Starving, we crossed the street and entered a knock-off Burger King next to the airport—one of the finer points of globalization. As we walked into the Burger King, I couldn't help but notice that there were armed guards outside the BK. The rich bought their own protection.
As we drove from Tegucigalpa to Soto Cano, we navigated the truck down the treacherous roads of CA-5. The Honduran "highway" system was really a winding two-way road which snaked through the mountains. Often we would drive through the mountain passes, and see precipitous drops off the side of the road. The Honduran government had put up guard rails along the road at one time, but the locals, in desperate need of scrap metal, had taken the guard rails AND the bolts that held them in place. Children walked along the side of the road during the middle of the day. In America, they'd be in school at this time of the day, but I doubted they actually had school to attend. We drove past sweatshops (rumored to belong to Kathie Lee Gifford) and banana farms.
As we arrived on the base, we saw that Soto Cano was being outfitted with a massive wall for protection. In the past, American troops—gringos easily stand out in Honduras—were often targets for bandits who would venture on to the base and rob American troops as they were doing their morning runs. One nurse had reported that she had her bicycle, ring, watch, shoes and iPod stolen by bandits. Another Soldier, conducting a survey of a drop zone while in a Humvee, found himself ambushed by machete-wielding Hondurans who took his wallet.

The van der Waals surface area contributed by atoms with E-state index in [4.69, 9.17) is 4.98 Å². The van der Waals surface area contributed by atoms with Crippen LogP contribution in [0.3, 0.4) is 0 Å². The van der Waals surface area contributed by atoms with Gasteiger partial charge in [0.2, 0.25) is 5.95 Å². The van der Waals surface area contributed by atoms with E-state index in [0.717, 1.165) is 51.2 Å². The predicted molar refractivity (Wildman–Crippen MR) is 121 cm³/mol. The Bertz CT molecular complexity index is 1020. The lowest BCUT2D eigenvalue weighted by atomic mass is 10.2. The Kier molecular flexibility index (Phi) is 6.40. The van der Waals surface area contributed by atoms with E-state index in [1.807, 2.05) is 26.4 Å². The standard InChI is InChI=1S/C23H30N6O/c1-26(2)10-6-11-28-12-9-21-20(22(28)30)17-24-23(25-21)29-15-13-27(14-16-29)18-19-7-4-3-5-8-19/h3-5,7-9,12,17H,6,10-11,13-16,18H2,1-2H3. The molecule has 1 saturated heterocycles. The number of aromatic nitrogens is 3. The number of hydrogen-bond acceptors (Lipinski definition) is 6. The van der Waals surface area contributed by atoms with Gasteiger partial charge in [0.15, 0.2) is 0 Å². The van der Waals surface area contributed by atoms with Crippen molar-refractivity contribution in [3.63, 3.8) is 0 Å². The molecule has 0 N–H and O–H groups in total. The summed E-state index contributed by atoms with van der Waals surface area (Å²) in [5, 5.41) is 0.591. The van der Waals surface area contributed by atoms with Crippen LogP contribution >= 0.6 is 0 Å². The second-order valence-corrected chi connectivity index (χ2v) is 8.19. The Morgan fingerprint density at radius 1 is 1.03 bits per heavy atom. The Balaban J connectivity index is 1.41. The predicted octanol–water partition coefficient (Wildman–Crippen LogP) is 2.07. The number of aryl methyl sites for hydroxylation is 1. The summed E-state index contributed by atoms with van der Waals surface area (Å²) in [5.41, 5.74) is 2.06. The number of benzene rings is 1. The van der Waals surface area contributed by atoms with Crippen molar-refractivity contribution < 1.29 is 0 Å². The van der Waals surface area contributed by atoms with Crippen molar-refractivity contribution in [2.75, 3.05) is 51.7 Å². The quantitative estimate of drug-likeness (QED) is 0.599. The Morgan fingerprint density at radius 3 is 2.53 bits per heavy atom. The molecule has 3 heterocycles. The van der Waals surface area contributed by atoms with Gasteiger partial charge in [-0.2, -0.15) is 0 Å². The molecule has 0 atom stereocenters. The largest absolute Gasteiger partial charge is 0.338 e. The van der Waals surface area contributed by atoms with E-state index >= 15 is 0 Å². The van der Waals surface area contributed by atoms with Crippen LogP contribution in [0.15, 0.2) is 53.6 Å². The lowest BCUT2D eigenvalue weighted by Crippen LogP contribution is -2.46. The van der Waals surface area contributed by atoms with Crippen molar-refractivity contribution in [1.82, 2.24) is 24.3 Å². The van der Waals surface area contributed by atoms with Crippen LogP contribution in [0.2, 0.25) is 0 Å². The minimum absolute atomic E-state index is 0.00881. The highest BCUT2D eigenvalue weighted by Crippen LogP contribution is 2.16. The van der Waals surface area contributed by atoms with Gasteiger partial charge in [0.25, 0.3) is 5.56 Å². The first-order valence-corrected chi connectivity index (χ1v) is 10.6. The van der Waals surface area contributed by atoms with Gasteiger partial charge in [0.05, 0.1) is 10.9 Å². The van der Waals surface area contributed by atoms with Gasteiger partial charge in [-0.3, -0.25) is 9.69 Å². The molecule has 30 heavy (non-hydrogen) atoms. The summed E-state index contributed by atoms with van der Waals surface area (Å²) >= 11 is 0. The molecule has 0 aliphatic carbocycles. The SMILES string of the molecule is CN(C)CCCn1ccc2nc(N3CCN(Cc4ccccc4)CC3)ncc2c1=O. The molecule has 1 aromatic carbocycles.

Farming is a poor way to make a living in Honduras. Many doctors would go to Honduras in order to work on medical conditions unthinkable in the United States. The would see advanced cases of disease or deformities unheard of in the United States, as the Hondurans wouldn't have the money to provide medical care when these conditions first manifested. The gardener who worked in the headquarters building—a lively, happy gentleman—had a condition where his right foot was rotated some ninety degrees. He'd had it since birth, and it would have been a simple fix when he was young and his bones still soft. But his family could never afford medical care, and he lived his entire life with a club foot.